Dewey warns of layoffs
The US law firm Dewey & LeBoeuf notified US attorneys and staff on Friday that they could face mass layoffs, in the starkest sign yet that Dewey could be on the verge of collapse. “Although we continue to pursue various avenues, it is possible that adverse developments could ultimately result in the closure of the firm, which would result in the termination of your employment,” the firm said in a letter to employees that was obtained by reporters. Dewey & LeBoeuf, once one of the biggest law firms in the US, has been struggling this year with growing debt, declining revenue and partner defections, which continued unabated on Friday. Since January, the firm has lost at least 120 of its 300 partners amid a mounting debt crisis. It has tried and failed to find a merger partner.
Yahoo chief’s ouster sought
A hedge fund with a large stake in Yahoo on Friday demanded the immediate ouster of chief executive Scott Thompson, saying he had lost credibility by misrepresenting his educational background. The move by the investment fund Third Point stepped up an ugly battle over control of the struggling Internet pioneer. Third Point, which failed to win an accord for a slate of Yahoo board members, said inaccuracies on the bios of Thompson and independent director Patti Hart should be cause for their removal. Yahoo acknowledged on Thursday an “inadvertent error” in the CEO’s online bio, which wrongly indicated that he had a degree in computer science. It said Hart, who had claimed a bachelor’s degree in marketing and economics from Illinois State University, actually had a business administration degree with a specialty in marketing.
Micron likely to buy Elpida
US-based semiconductor maker Micron Technology is likely to buy ailing Japanese rival Elpida Memory for ￥200 billion (US$2.5 billion), the Yomiuri Shimbun said yesterday. Micron, the world’s fourth-largest chipmaker, made the “most favorable offers” in the bidding on Friday, and Elpida “highly praised” them, the Yomiuri reported, quoting unnamed sources. South Korea’s SK Hynix, the world’s second-largest microchip maker, dropped its bid, while offers made by a group of US and Chinese investment funds appeared less attractive for Elpida, Yomiuri said. Elpida’s administrators will provide Micron with the right to negotiate with Elpida as early tomorrow so that the two sides can discuss details before finalizing the deal, it said.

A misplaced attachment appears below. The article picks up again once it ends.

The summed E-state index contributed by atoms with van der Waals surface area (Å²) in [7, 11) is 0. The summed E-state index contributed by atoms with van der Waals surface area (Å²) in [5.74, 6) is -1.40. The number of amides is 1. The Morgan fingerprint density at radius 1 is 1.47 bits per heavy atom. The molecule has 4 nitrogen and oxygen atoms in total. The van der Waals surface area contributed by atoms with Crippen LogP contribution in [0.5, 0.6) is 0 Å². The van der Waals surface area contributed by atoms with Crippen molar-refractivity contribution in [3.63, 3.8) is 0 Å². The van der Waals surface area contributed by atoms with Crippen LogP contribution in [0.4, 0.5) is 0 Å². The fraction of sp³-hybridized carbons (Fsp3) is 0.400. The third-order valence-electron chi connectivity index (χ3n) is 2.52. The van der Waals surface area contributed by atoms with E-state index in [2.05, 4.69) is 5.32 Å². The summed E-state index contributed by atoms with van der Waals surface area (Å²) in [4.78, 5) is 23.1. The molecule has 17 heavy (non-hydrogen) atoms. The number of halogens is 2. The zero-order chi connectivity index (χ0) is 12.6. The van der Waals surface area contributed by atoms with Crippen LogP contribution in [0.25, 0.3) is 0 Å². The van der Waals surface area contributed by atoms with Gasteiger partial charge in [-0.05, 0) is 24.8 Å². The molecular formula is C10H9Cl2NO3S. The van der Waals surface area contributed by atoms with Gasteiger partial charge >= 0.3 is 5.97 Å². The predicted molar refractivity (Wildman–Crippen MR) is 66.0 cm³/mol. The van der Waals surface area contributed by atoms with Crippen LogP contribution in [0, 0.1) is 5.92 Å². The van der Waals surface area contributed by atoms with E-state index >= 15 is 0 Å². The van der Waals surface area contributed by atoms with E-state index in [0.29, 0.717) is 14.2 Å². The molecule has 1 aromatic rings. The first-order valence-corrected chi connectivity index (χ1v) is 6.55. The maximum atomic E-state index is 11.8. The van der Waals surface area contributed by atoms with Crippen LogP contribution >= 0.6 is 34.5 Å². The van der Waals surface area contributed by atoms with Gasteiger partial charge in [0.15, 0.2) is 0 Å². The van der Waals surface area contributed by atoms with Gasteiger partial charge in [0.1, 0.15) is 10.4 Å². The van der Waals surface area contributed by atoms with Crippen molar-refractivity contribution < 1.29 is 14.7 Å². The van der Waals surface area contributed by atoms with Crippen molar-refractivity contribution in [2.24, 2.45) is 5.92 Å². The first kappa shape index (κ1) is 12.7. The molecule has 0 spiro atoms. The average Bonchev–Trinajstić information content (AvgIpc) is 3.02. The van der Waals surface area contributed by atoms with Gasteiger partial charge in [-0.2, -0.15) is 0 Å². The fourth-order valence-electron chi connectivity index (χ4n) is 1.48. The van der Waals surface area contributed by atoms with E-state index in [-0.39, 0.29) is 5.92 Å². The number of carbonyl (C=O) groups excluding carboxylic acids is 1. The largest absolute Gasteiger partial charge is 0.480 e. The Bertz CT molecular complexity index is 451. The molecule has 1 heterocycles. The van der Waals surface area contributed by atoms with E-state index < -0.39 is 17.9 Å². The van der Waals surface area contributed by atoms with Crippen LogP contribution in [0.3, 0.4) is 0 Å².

India wants to fine Reliance
India’s government has asked energy giant Reliance Industries to pay a US$1.25 billion penalty for a fall in gas production from its main oil fields, a company executive said on Friday. The government and investors have been concerned for months over Reliance’s declining gas output from its main D6 fields in the Krishna-Godavari basin off the coast of eastern India. The oil ministry’s notice to Reliance says it “failed to fulfill its obligations ... and willfully caused breaches, which led to immense loss and prejudice to the government and people of India,” Indian media reported. The reports said Reliance would not be permitted to recover the cost of its investments — US$457 million for the 2010 to last year period and US$778 million for last year and this year — from the sale of gas.